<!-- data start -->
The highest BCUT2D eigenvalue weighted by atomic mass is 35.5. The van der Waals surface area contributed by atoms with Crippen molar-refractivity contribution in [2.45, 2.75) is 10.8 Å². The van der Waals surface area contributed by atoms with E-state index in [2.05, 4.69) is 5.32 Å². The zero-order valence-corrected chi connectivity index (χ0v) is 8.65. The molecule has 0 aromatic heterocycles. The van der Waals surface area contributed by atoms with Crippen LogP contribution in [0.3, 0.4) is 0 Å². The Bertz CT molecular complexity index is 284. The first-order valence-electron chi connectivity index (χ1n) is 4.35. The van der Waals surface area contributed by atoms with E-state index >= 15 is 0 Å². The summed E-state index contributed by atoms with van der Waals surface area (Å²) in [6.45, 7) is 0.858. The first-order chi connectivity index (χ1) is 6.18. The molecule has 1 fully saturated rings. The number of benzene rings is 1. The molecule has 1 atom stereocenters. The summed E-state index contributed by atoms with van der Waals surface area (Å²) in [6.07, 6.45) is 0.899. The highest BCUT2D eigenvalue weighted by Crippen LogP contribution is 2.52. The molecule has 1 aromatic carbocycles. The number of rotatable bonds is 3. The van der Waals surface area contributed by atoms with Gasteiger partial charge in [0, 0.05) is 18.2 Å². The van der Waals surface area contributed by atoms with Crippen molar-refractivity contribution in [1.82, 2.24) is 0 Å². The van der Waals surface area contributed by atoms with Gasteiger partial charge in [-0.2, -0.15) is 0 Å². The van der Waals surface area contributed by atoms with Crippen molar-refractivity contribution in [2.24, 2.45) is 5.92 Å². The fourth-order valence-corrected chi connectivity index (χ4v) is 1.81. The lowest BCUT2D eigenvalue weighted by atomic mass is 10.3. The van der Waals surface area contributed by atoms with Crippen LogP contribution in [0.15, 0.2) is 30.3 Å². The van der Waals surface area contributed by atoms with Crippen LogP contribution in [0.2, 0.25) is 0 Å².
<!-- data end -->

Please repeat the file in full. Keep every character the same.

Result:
The highest BCUT2D eigenvalue weighted by atomic mass is 35.5. The van der Waals surface area contributed by atoms with Crippen molar-refractivity contribution in [2.45, 2.75) is 10.8 Å². The van der Waals surface area contributed by atoms with E-state index in [2.05, 4.69) is 5.32 Å². The zero-order valence-corrected chi connectivity index (χ0v) is 8.65. The molecule has 0 aromatic heterocycles. The van der Waals surface area contributed by atoms with Crippen LogP contribution in [0.3, 0.4) is 0 Å². The Bertz CT molecular complexity index is 284. The first-order valence-electron chi connectivity index (χ1n) is 4.35. The van der Waals surface area contributed by atoms with E-state index >= 15 is 0 Å². The summed E-state index contributed by atoms with van der Waals surface area (Å²) in [6.45, 7) is 0.858. The first-order chi connectivity index (χ1) is 6.18. The molecule has 1 fully saturated rings. The number of benzene rings is 1. The molecule has 1 atom stereocenters. The summed E-state index contributed by atoms with van der Waals surface area (Å²) in [6.07, 6.45) is 0.899. The highest BCUT2D eigenvalue weighted by Crippen LogP contribution is 2.52. The molecule has 1 aromatic carbocycles. The number of rotatable bonds is 3. The van der Waals surface area contributed by atoms with Gasteiger partial charge in [0, 0.05) is 18.2 Å². The van der Waals surface area contributed by atoms with Crippen molar-refractivity contribution in [1.82, 2.24) is 0 Å². The van der Waals surface area contributed by atoms with Gasteiger partial charge in [-0.2, -0.15) is 0 Å². The van der Waals surface area contributed by atoms with Crippen molar-refractivity contribution in [2.24, 2.45) is 5.92 Å². The fourth-order valence-corrected chi connectivity index (χ4v) is 1.81. The lowest BCUT2D eigenvalue weighted by atomic mass is 10.3. The van der Waals surface area contributed by atoms with Crippen LogP contribution in [0.15, 0.2) is 30.3 Å². The van der Waals surface area contributed by atoms with Crippen LogP contribution in [0.2, 0.25) is 0 Å².